Salone di Saloni
In this rapidly changing time with Covid-19 disrupting lives, calendars and daily activities, our hearts go out to the citizens of Italy and all coronavirus affected areas around the world. Stay home, stay safe, self-isolate and know that precaution will power us through this trying time. In memory of our unforgettable outing in Milan this time last year, we recount Saloni at Salone.
Milan is the legacy fashion and design capital, dotted with cosy haunts for ultimate collectibles. One such iconic furniture gallery among the winding cobbled streets of the Italian city, is Nilufar by Nina Yashar. Much like the idiosyncratic style of the owner (head wrapped in a beautiful scarf, body enveloped in layers of luxurious fabric and OTT earrings perfectly in place), her keen eye extends to the way she curates her gallery space dedicated to furniture and lighting.
There are modular tables made borrowing jewellery manufacturing techniques like ‘cold enamel’, art-deco arm chairs, and wall-lighting that Yashar compares to an artwork filling up a space with emotions. Transforming spaces is no new concept to the aesthete. So when Salone 2019 came around in April (the annual Milan furniture fair, where design stalwarts come together with buyers and experts from the industry), Saloni stood up to the challenge of a first its kind fashion brand takeover of the gallery. The result? Windows displayed with our sweetest dresses. As you walked to the corner of Via della Spiga, the gallery’s windows greeted you with animated Saloni dresses, almost humanised, and in contact with furniture and illustrations by artist and gallery owner, Jean Blanchaert.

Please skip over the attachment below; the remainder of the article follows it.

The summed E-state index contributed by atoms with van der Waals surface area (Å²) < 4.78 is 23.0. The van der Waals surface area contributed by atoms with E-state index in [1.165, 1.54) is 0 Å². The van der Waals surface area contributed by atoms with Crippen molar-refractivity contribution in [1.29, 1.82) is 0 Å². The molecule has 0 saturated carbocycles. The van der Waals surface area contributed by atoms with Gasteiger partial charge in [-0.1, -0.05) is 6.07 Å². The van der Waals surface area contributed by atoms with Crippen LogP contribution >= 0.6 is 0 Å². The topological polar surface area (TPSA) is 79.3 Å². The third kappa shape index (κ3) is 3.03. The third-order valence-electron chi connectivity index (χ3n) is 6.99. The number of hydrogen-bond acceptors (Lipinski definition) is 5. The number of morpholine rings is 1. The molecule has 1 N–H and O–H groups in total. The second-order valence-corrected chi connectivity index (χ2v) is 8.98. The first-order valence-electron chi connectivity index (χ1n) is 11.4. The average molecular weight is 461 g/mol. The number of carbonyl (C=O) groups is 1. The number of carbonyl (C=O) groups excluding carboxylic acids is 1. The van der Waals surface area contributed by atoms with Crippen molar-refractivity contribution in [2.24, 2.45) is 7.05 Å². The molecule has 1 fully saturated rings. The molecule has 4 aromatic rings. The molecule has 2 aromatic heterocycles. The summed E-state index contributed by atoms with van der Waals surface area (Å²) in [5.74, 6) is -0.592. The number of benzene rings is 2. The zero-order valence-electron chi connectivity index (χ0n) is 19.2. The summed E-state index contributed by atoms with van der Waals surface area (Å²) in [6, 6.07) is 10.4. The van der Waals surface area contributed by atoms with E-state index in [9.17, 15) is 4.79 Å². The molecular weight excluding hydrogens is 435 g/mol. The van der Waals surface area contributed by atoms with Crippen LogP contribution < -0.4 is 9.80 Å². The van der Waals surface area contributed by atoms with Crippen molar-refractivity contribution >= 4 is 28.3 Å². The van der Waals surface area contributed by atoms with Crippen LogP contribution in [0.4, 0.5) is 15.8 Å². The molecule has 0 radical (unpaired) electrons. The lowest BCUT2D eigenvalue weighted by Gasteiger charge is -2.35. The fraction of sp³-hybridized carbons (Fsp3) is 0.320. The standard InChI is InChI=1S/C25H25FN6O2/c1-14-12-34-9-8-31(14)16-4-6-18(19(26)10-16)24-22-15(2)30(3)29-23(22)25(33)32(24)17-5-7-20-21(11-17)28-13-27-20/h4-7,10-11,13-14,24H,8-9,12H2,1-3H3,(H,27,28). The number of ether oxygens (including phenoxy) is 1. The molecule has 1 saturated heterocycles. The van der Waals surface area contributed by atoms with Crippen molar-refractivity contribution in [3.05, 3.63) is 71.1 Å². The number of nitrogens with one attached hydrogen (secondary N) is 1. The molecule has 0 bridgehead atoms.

The concept and installations put together by set designer Julia Wagner, invited viewers to experience objects personified and interacting together in a humorous way. Think dancing dresses amid a curtain of fabric, some even making their way to a chest of drawers.
The window-viewing was followed by cocktails at Chez Nina — a famous club in Milan, named after Nina Yashar and decorated by interior designer India Mahdavi. The evening celebrated Saloni’s first event in the city, part of a larger series of events in Europe that started with us creating an immersive installation at department store Le Bon Marché, Paris in March. Titled the ‘Colour Walk’, our prints came to life in the form of colourful draped fabrics to create a kaleidoscopic, trompe l’oeil effect, tying right into Saloni’s design philosophy of creating cross-generational dresses that allow women to experience the unabashed joy of living life in technicolor.